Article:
Cell Signalling

Cell signalling is the respond to extracellular signals produced by other cells or by themselves. This allows cell-cell communication and is necessary for the functional regulation and integration of multi-cellular organisms.

  • Signalling molecules are either secreted or expressed at the cell surface.
  • Signalling molecules can bind to receptors on the surface of another or the same cell.
  • Different type of signalling molecules transmit information in multi-cellular organisms, and their mechanisms of action on their cells can be diverse.
  • Some signalling molecules can act on the cell surface after binding to cell surface receptors; others can cross the plasma membrane and bind on intracellular receptors in the cytoplasm and nucleus.
  • When a signalling molecule binds to its receptor, it initiates a cascade of intracellular reactions to regulate critical functions such as cell proliferation, differentiation, movement, metabolism, and behaviour.
  • Because of their critical role in the control of normal cell growth and differentiation, signalling molecules have acquired significant relevance in cancer research.

Types of Cell Signalling

These are of five major types-

  1. Endocrine cell signalling
  • It involves a signalling molecule, called a hormone, secreted by an endocrine cell and transported through the circulation to act on distant target cells.
  • As an example is the steroid hormone testosterone produced in the testes that stimulate the development and maintenance of the male reproductive tract.
  1. Paracrine cell signalling
  • It is mediated by a signalling molecule acting locally to regulate the behaviour of a nearly cell.
  • An example is the action neurotransmitters produced by nerve cells and released at a synapse.
  1. Autocrine cell signalling
  • It is defined by cells responding to signalling molecules that they themselves produce.
  • A classic example is the response of cells of the immune system to foreign antigens or growth factors that trigger their own proliferation and differentiation.
  • Abnormal autocrine signalling leads to the unregulated growth of cancer cells.
  1. Neurotransmitter cell signalling
  • It is a specific form of paracrine signalling.
  1. Neuroendocriner cell signalling
  • A specific form of endocrine signalling.

Cell Signalling

Cell signalling molecules and their mechanism of action

  • These molecules exert their action after binding to receptors expressed by their target cells which can determine either a negative or positive feedback action which finally regulates the release of the targeting hormone.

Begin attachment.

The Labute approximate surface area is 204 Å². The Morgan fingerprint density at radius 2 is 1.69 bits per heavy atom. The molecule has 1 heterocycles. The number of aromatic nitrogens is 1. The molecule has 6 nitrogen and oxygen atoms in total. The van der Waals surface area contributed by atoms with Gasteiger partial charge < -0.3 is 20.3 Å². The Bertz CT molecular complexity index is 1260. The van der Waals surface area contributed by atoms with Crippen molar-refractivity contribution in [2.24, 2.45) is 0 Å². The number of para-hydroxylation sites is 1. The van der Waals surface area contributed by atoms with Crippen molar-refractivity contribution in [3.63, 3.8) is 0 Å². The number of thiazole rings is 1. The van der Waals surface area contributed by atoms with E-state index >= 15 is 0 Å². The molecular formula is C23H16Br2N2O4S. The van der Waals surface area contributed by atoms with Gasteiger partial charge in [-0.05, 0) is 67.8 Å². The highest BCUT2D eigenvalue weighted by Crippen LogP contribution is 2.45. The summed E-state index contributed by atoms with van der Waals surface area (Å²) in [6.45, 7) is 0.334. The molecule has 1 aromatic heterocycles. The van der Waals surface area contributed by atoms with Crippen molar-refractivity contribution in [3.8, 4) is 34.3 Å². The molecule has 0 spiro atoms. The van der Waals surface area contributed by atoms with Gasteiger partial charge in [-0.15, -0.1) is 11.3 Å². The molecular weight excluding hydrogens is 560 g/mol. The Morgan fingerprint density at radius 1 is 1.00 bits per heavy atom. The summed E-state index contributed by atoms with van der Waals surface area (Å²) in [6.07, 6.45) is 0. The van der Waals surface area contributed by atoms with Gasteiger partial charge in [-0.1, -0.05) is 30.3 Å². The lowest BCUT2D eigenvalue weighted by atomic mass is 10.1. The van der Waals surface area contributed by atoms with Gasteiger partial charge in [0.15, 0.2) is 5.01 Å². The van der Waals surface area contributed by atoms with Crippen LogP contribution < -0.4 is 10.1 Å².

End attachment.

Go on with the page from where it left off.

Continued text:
• Cell receptors can be expressed on the cell surface of the target cells.
  • Some receptors are intracellular proteins in the cytosol or the nucleus of target cells. Intracellular receptors require that the signalling molecules diffuse across the plasma membrane.
  • Steroid hormones belong to this class of signalling molecules. Steroid hormones are synthesized from cholesterol and include testosterone, estrogen, progesterone, and corticosteroids.
  • Testosterone, estrogen, and progesterone are sex steroids and are produced by the gonads.
  • Corticosteroids are produced by the cortex of the adrenal gland and include two major classes: glucocorticoids, which stimulate the production of glucose, and mineralocorticoids, which act on the kidney to regulate water and salt balance.
  • There are three cell signalling molecules that are structurally and functionally distinct from steroids but act on target cells by binding to intracellular receptors after entering the cell by diffusion across the plasma membrane.
  • They include thyroid hormone (produced in the thyroid gland to regulate development and metabolism), Vitamin D (regulates calcium metabolism and bone growth), and retinoids (synthesized from vitamin A to regulate development).
  • Steroid receptors are known to be members of the steroid receptor superfamily. They function as transcription factors by their DNA binding domains that consist of transcription activation or repression functions.
  • Steroid hormones and related molecules can, therefore, regulate gene expression. In the androgen insensitivity syndrome (also known as the testicular feminization syndrome [T fm]) there is a mutation in the gene expressing the testosterone receptor such that the receptor cannot bind the hormone, and hence the cells do not respond to the hormone.
  • The individual develops the secondary sexual characteristics of a female although genetically male.
  • Nitric oxide is also a signalling molecule. It is a simple gas which is synthesized from the amino acid arginine by the enzyme nitric oxide synthase. It functions as a paracrine signalling molecule in the nervous, immune, and circulatory systems.
  • Nitric oxide can diffuse across the cell membrane of its target cells like steroid hormones,
  • Nitric oxide does not bind to an intracellular receptor to regulate transcription like the steroids rather it regulates the function of intracellular target enzymes.
  • Nitric oxide escalates the function of the second messenger cyclic guanosine monophosphate in smooth muscle cells, which ultimately causes cell muscle relaxation and blood vessel dilation.
  • Nitroglycerin which is a pharmacologic agent used in the treatment of heart disease is converted to nitric oxide, which increases heart blood flow by dilation of the coronary blood vessels.